It is also known to utilize phosphor combinations of various kinds in the conventional fluorescent lamp construction of a tubular type wherein either blended mixtures of the individual phosphor constituents or even multiple layers of the individual phosphor constituents, including mixtures thereof, are utilized. For example, there is described in U.S. Pat. No. 4,075,532 to Piper et al, also assigned to the present assignee, a phosphor blend utilizing a first phosphor having a relatively narrow emission band peaking in the short visible wavelength (blue) region and a second phosphor having the relatively broad band emission peaking in the 570-600 nanometer (yellow) region of the visible spectrum which provides improved luminous efficacy in this type fluorescent lamp construction. As further illustrative of a different phosphor combination producing white light more efficiently than conventional deluxe type fluorescent lamps of a tubular type construction, there is described in U.S. Pat. No. 4,079,287 issued to Soules et al and assigned to the present assignee, the phosphor blend utilizing a strontium haloapatite phosphor and a europium-activated yttrium oxide phosphor. A still different phosphor combination said to produce warm white color light efficiently in said conventional low pressure fluorescent lamp is described in U.S. Pat. No. 4,088,923 as a blended mixture of two magnesium aluminate phosphors with a hexagonal crystal structure and activated with specific rare earth ions and a third phosphor of yttrium oxide activated with trivalent europium.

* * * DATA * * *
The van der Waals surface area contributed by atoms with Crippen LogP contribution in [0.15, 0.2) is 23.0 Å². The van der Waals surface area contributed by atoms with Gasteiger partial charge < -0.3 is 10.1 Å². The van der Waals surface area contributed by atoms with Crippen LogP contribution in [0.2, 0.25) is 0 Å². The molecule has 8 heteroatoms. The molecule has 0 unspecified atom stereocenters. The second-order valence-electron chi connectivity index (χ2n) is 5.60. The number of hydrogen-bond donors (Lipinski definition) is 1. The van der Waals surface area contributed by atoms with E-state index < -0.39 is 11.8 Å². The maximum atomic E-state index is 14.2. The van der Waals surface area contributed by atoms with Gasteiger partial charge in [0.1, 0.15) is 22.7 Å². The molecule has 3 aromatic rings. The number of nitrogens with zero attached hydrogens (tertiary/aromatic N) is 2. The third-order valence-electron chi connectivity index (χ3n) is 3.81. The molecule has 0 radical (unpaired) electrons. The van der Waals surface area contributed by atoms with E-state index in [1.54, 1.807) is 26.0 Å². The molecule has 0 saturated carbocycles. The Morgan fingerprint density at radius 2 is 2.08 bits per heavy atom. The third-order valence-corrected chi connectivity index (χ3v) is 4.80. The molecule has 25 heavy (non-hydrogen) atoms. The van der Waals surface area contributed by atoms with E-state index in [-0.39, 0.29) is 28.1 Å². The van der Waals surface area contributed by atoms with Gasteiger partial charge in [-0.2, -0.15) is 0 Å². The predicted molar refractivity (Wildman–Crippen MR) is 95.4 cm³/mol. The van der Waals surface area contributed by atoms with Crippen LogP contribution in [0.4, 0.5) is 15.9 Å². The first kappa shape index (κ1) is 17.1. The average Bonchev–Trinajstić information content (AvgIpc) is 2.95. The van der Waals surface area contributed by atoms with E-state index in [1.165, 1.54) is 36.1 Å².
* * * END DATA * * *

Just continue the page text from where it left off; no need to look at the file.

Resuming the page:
The warm white color generally sought in these lamps for a direct replacement of incandescent lamps at a far greater luminous efficacy cannot be achieved with conventional halophosphates, such as calcium haloapatite phosphor, or even with more recently developed phosphor combinations utilizing various halophosphate phosphor components above a certain level of discharge power density. Primarily, said phosphor materials lack color points which can be adjusted to compensate for the significant visible mercury vapor radiation being emitted from said higher power density fluorescent lamps to produce lamp emission of a warm white color. If the cold spot temperature is reduced below the aforementioned operating temperatures to produce a white color point for the lamp emission closer to a warm white color, there is experienced an unacceptable loss in luminous efficacy. There is further experienced a much greater lumen depreciation during a lifetime in said lamps than occurs in the tubular fluorescent lamps using the same conventional halophosphate phosphors and which becomes more pronounced at high discharge power density of lamp operation. Accordingly, an improved phosphor is desired permitting a high power density fluorescent lamp such as the electrodeless lamp to operate with acceptable lumen efficacy during its lifetime and which can also produce various white color points for the lamp emission by adjustment of the operating cold spot temperature.